War of the Rebellion: Serial 127 Page 1126 CORRESPONDENCE, ETC.

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CONFEDERATE STATES OF AMERICA, WAR DEPARTMENT,

Richmond, Va., May 20, 1862.

His Excellency Governor J. E. Brown,

Milledgeville, Ga.:

DEAR SIR: At the time you turned over the Georgia States troops to General Lawton Congress had not passed the act authorizing their reception. Upon the passage of that act I informed you by telegraph that I was authorized to accept them, and have just received your letter of the 5th instant tendering them to the Confederate States Government. They will be in all respects on the same footing as regiments raised under the authority of the War Department. If the muster-rolls have not been delivered to General Lawton I must request that you will cause them to be forwarded to the Adjutant-General. I shall lay your letter before the President. I have appointed Colonel Dunwody to take charge of the enrollment of conscript, and have furnished him with full instructions and a copy of the act of exemption. No State officer is liable to enrollment, and should any such officer be enrolled it will only be necessary to bring it to the notice of the Department. Your letter in reference to the seizure of your arms here I trust has been satisfactorily answered by General Lee, to whom it was referred. It is almost impossible to avoid such things when a cargo is hastily landed and moved off without time to examine marks or invoices. I presume that your arms are usually marked "J. E. B. " This was not known to be your mark until recently, and will be respected hereafter.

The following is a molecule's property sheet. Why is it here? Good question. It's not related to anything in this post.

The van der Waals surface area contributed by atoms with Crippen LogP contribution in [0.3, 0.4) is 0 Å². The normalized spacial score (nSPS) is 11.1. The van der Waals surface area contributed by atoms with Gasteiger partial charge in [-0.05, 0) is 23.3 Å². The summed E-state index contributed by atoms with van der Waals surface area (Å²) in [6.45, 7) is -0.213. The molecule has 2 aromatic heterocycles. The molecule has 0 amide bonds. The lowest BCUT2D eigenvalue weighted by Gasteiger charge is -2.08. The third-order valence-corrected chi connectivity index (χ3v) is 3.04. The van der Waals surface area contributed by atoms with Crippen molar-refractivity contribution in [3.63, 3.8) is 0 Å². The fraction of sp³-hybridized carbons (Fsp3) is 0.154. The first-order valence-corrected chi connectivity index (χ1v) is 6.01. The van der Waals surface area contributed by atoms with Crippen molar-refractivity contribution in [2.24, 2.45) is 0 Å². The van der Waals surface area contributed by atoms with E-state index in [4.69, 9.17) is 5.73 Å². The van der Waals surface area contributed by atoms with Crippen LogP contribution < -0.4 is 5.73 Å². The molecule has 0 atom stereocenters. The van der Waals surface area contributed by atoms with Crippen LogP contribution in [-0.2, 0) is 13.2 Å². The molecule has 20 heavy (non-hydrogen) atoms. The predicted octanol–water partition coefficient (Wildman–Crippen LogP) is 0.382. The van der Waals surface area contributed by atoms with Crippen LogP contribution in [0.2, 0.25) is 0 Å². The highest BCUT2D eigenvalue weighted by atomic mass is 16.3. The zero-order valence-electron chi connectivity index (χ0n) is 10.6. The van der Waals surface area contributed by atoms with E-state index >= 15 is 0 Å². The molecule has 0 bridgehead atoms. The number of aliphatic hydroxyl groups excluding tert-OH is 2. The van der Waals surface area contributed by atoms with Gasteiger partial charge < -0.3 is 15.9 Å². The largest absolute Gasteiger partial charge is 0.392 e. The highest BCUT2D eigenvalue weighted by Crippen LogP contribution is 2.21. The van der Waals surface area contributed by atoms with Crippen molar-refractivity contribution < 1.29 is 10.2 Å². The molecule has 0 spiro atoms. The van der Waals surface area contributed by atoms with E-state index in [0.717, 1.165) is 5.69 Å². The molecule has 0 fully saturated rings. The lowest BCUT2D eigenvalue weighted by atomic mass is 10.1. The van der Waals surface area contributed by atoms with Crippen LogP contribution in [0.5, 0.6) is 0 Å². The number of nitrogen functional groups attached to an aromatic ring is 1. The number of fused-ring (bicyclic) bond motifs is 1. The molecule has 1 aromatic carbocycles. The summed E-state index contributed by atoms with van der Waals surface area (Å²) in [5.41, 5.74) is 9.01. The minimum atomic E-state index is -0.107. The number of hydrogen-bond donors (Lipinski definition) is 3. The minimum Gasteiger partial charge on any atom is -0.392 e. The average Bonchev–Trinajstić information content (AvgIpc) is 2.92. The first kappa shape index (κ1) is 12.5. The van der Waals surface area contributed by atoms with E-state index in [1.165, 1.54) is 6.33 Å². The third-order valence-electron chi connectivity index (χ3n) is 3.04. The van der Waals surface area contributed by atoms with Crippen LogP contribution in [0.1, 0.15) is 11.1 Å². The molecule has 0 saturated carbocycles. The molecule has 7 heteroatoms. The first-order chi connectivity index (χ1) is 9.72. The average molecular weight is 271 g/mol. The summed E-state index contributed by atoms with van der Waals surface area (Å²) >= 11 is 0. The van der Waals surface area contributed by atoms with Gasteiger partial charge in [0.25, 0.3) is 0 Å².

Very respectfully, your obedient servant,

GEO. W. RANDOLPH,

Secretary of War.

[MAY 21, 1862. - For T. O. Moore to Davis, in reference to the enrollment of conscript in Louisiana, &c., see Series I, VOL. XV, p. 740.]

GENERAL ORDER,

WAR DEPARTMENT, ADJT. AND INSP. GENERAL'S OFFICE, No. 38.

Richmond, May 22, 1862.

I. The following act of Congress is published for the information of all concerned:

AN ACT to punish drunkenness in the Army.

SECTION 1. The Congress of the Confederate States of America do enact, That any commissioned officer of the Regular or Provisional Army who shall be found drunk, either while on or off duty, shall, on conviction thereof before a court of inquiry, be cashiered or suspended from the service of the Confederate States, or be publicly reprimanded, according to the aggravation of the offense, and in addition to a sentence cashiering any such officer, he may also be declared incapable of holding any military office under the Confederate States during the war.

SEC. 2. That it shall be the duty of all officers to report to the commanding officer of the post, regiment or corps to which they belong, all cases coming under their observation of intoxication of commissioned officers, whether of superior or inferior grades to themselves; and it shall be the duty of the commanding officer of the division or brigade to which said post, regiment or corps belongs, to whom such report may be made, to report the same to the officer commanding the brigade or division, who shall organize said court and order the trial of said offender at the earliest time consistent with the public service.